Thursday morning on ESPN Radio, Mike and Mike held an interview with former Penn State QB Todd Blackledge. Todd was a quarterback under Joe Paterno in the early 80s where he was a three year starter and led the Nittany Lions to the national championship. Obviously, Todd has invested a lot of emotion into his former coach and Penn State football, so I was very curious to hear his perspective.
When asked by Mike Greenberg (the smaller Mike) if his feelings on Joe Paterno had changed in light of the known facts, Blackledge replied, "It's changed, and I'm disappointed with the way they went about handling this ... but I don't believe" that he did it to protect the image of Penn State football. Blackledge went on to say that he felt like Joe was simply a victim of his own propensity for loyalty. He elaborated that the way people are portraying Joe's part in the scandal is wrong. He says that Paterno obviously displayed poor judgement and made bad decisions as a result of blind loyalty to his assistant Jerry Sandusky.
I will say that Todd was clear that he was disturbed and felt horrible for the victims. Back in November when Paterno was fired, Blackledge was interviewed on Mike and Mike and stated that it (the firing) was the right thing to do. So, his opinion certainly carries a little more weight for me than some other people that haven't shown a willingness to look at the situation impartially.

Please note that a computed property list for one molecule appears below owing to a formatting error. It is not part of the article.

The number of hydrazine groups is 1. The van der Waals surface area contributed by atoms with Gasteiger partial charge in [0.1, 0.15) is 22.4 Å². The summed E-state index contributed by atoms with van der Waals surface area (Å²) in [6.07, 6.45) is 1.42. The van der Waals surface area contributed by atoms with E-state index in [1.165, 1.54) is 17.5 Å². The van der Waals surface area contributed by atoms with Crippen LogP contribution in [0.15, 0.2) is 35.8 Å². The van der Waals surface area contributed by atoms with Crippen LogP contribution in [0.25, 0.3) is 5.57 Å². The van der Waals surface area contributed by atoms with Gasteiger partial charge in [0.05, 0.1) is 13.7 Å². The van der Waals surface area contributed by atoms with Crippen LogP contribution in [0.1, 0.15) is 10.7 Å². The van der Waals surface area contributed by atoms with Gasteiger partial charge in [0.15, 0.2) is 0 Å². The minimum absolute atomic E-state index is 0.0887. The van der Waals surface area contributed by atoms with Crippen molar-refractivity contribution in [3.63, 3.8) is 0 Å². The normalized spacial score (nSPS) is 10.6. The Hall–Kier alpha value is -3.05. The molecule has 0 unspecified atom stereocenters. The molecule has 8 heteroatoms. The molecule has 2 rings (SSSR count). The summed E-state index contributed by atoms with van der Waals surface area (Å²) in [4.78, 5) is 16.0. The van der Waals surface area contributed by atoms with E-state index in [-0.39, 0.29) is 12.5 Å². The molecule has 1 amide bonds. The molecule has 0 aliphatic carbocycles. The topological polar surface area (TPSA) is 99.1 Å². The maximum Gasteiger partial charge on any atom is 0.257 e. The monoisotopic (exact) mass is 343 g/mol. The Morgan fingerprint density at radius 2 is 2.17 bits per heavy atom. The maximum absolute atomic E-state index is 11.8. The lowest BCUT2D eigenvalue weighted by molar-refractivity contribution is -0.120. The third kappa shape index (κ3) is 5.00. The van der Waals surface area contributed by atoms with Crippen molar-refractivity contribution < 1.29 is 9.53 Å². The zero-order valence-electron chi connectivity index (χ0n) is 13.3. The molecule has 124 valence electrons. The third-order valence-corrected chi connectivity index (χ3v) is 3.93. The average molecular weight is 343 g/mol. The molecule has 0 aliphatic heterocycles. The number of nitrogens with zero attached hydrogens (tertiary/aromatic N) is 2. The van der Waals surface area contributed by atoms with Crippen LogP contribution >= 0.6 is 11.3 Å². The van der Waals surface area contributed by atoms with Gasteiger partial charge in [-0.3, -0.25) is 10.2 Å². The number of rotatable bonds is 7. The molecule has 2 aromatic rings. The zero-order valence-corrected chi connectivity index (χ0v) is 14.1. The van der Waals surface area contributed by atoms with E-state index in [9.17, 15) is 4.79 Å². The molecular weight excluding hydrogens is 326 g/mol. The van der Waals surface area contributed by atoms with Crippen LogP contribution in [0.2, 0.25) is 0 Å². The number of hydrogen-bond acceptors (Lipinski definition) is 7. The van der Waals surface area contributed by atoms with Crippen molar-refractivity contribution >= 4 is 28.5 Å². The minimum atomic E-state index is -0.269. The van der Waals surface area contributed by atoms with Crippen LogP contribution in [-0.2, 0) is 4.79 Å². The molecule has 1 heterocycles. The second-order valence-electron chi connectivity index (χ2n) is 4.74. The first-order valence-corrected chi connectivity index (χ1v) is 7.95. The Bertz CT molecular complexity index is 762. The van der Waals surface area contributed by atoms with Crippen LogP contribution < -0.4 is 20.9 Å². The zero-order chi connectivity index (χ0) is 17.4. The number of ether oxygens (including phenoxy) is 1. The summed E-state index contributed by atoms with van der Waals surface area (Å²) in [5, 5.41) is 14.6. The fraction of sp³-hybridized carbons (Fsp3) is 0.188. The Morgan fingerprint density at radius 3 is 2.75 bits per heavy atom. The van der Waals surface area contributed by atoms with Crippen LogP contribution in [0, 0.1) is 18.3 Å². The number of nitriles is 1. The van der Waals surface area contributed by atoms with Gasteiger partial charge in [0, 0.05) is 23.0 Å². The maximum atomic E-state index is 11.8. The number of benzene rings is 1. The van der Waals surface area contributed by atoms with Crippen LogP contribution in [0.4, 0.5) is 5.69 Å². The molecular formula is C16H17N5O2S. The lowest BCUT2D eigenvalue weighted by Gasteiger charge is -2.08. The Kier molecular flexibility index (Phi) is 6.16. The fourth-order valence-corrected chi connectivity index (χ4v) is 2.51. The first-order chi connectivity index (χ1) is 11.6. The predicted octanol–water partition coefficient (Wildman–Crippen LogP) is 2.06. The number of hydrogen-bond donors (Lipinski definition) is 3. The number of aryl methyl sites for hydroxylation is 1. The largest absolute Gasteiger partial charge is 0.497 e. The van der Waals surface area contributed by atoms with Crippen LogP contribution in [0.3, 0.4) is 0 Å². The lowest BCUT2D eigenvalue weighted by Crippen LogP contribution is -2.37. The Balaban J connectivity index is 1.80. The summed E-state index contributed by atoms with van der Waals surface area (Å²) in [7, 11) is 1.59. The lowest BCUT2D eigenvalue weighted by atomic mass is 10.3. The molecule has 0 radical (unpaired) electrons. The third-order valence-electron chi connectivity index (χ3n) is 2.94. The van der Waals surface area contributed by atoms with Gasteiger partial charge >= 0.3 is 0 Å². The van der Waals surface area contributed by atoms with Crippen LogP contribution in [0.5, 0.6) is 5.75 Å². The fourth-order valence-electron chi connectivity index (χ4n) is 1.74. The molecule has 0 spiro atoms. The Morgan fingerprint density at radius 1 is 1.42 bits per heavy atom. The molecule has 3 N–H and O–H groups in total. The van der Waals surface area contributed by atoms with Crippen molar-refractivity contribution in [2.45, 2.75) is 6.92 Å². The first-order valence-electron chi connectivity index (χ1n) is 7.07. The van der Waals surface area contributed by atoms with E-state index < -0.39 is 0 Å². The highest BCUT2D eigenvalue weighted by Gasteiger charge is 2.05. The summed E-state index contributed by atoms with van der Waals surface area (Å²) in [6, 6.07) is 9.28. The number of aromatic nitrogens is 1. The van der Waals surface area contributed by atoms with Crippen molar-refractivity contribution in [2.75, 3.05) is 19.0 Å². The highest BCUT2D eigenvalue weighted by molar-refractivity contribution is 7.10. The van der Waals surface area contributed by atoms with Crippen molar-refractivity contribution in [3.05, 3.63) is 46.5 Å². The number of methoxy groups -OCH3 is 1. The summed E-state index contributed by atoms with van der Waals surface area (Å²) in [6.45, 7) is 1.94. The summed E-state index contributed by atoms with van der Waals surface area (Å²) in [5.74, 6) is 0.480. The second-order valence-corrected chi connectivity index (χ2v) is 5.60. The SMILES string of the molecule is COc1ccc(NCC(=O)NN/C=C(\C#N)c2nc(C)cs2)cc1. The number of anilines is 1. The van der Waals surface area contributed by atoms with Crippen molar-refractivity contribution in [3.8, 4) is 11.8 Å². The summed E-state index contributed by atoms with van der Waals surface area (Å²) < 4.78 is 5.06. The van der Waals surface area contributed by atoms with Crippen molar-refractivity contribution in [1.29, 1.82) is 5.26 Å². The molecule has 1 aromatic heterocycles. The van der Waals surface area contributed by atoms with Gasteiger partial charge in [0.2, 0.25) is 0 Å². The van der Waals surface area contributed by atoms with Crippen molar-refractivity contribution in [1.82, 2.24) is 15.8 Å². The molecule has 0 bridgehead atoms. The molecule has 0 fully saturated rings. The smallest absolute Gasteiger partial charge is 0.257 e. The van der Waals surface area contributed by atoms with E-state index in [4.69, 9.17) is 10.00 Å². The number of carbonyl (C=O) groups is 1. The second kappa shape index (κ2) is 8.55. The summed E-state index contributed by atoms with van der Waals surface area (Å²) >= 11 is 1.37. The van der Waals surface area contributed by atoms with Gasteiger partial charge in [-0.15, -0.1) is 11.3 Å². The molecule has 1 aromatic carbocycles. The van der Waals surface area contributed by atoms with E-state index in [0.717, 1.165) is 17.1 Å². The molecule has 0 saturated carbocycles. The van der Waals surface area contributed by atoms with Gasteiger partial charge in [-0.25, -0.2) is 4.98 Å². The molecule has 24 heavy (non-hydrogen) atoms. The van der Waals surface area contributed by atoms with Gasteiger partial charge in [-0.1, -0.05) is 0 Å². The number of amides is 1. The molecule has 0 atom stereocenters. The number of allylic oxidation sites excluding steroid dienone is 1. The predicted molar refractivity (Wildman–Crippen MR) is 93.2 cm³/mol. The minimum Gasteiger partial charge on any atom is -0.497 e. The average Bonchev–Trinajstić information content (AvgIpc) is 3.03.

I believe it to be natural for loved ones to seek some sort of reasons for why someone made the decisions they made in the case of scandal or crime.They want to hold onto the image of the person that they knew in private. However, that often leads to opinions that are less than impartial. In the case of Todd Blackledge and the Paterno family, I feel like that is happening right now.
It is their contention that Joe the man must be separate from Joe the football coach. I couldn't agree more. They want to say that Joe the man would never cover up such a scandal to protect Penn State football. In keeping with their contention for separation I ask, "Would Joe the coach cover up such a scandal to protect Penn State football?" The answer I continue to come up with is a resounding yes.
Football coaches, perhaps more than any other sports coach, are intimately married to their jobs and their legacies. In a sport where athletes are measured by their ability be stronger, tougher, faster, and smarter than other men in high impact movements, the coaches are measured by their ability to will those men to victory more often the the opposing coaches. Joe Paterno did that better than anyone in college football history. For 50 years he was married to his mistress. He slept in his office and he dreamed of Penn State football.
For me, it was that marriage, that passion for his mistress that caused Joe the Man to make a series of horrible decisions as Joe the Coach. Loyalty to Sandusky was not the issue in my opinion. Rather it was loyalty to his work. Loyalty to what he had built. Remember, Sandusky left in 1999. Was it a coincidence that he was no longer coaching shortly after this all came to light internally? I don't think so. I believe Joe the Man was disgusted with Jerry Sandusky, but Joe the Coach just wouldn't let him make the right decisions with regard to reporting the scandal to the police. Unfortunately, many more children had to pay the price for Joe the Coach's poor judgement.